Ann M. Simmons/Los Angeles Times
Patrick O'Neill stood among a swarm of people on the Edmund Pettus Bridge, a sign hanging from his neck. “I'm sorry,” it read.
He wore a T-shirt bearing an image of Dr. Martin Luther King, Jr.
When asked by a reporter why he was sorry, O'Neill said: “I thought because I'm a white guy, it might be self-explanatory.”
O'Neill, who is from North Carolina, said that on Saturday he had stood on the bridge and had a lot of conversations with African Americans. Today he wanted to return to demonstrate his support.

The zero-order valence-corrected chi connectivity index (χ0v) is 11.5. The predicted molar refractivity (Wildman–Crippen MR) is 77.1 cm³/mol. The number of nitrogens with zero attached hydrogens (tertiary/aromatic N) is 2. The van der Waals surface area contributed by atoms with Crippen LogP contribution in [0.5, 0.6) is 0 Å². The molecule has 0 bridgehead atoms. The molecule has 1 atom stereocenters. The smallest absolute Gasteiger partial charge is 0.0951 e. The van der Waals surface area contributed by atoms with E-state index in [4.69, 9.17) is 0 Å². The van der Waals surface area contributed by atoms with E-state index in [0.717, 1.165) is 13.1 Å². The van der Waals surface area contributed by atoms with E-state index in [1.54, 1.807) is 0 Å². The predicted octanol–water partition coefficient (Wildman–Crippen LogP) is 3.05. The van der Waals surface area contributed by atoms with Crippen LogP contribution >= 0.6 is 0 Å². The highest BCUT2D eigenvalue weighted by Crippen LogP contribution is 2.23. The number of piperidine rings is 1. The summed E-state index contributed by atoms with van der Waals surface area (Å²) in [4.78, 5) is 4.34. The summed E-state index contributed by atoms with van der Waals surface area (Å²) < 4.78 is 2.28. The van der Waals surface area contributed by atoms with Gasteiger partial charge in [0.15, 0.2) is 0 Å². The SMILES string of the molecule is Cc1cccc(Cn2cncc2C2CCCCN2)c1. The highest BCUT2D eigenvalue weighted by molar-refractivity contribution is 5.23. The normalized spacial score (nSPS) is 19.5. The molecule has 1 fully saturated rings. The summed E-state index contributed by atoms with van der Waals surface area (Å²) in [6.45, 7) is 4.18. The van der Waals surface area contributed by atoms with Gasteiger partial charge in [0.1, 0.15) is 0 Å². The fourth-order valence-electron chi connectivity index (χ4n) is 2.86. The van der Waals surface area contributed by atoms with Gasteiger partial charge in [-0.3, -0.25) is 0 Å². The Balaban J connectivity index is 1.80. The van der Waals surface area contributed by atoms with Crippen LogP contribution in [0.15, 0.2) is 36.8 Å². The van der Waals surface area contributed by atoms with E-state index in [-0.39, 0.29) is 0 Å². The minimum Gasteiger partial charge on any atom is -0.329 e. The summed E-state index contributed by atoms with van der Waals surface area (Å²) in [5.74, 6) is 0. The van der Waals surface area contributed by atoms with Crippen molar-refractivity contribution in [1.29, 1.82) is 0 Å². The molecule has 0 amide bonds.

“I stood on the spot where people were beaten, non-violent people,” said O'Neill, 58. “I said to myself, I'm a white man of privilege in this country, and so much is still the same.”
He said that North Carolina is facing many of the same challenges as the rest of the nation, such as the disenfranchisement of black men through mass incarceration.
“I feel I need to accept responsibility for my privilege as a white male,” said O'Neill, who runs a branch of a Christian pacifist organization called Catholic Worker House in his home state.
“I didn't want to make it complicated. Just two words of repentance.”
Elvira Carter, 48, overheard O'Neill and quickly approached him: “I just want to shake your hand,” said Carter, a resident of Butler, Alabama.
“I'm here with you in solidarity, sister,” O'Neill replied.
Source : http://www.latimes.com/nation/la-na-selma-live-updates-20150308-htmlstory.html294